2008, 26 Minutes. Exempt from classification.
Widely regarded as Australia's greatest living artist, the exuberant 80-year-old John Olsen talks with acclaimed art commentator Betty Churcher about his life's work.
Still painting with all his creative energy in his studio in the NSW Southern Highlands, Olsen speaks of the influence of poetry and Spain on his art and his restless love of Sydney Harbour and the Australian bush. Now at the height of his creative powers, Olsen has won many awards including the prestigious Archibald Prize in 2005 for his 'Self Portrait Janus Faced', in which he is depicted as the ancient Greek god who is capable of looking both ways at once.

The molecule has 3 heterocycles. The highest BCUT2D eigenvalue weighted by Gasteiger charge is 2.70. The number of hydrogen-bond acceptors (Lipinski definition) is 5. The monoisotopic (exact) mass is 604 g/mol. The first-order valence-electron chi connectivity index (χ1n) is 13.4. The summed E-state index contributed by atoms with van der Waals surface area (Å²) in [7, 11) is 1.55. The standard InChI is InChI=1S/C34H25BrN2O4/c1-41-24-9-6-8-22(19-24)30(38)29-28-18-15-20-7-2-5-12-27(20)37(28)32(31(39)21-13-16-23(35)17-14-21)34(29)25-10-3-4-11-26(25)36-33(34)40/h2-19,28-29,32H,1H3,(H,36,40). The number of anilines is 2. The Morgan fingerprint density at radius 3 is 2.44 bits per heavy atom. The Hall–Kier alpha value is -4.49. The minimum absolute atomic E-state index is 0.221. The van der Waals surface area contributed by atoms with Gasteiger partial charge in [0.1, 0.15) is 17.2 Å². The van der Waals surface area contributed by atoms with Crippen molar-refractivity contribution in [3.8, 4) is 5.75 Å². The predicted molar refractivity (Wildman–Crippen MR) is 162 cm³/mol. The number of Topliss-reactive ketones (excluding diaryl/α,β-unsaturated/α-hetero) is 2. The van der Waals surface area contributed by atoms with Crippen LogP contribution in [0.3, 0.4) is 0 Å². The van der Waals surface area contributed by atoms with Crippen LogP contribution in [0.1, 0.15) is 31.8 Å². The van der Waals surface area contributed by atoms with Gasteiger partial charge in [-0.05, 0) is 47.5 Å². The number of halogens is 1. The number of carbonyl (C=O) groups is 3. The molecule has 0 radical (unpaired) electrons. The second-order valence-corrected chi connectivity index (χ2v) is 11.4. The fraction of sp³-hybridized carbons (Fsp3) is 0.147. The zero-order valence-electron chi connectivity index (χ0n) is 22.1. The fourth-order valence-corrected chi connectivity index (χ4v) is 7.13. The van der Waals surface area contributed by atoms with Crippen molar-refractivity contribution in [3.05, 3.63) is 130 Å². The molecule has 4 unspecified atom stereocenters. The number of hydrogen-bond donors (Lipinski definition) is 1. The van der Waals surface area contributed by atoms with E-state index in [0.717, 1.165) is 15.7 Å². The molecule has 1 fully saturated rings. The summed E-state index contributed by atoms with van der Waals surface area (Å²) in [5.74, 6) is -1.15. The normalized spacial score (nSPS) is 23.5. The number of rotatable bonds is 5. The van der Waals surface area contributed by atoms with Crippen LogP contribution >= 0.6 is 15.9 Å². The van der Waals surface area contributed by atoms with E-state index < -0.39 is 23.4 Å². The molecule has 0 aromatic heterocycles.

"Janus had the ability to look backwards and forwards, and when you get to my age you have a hell of a lot to think about," he says.
Through his private journals and sketchbooks, Olsen offers a rare insight into his creative process and love of painting. He reveals the inspirations that led to some of his famous paintings including 'Spanish Encounter' (1960), 'Entrance to the Seaport of Desire' (1964), the Sydney Opera House mural 'Salute to Five Bells' (1972-73), 'Donde Voy? Self Portrait in Moments of Doubt' (1989), 'The Bath - Birdsville, Bunny and Pointer' (1997-98) and 'Sydney Harbour: Spring Tide' (2007).
As Churcher says, "He is an artist whose lust for life has few parallels in Australian art".
A Film Australia National Interest Program in association with Early Works. © 2011 National Film and Sound Archive of Australia.
SEE ALSO Hidden Treasures - Inside the National Library of Australia (John Olsen's Opera House Mural)
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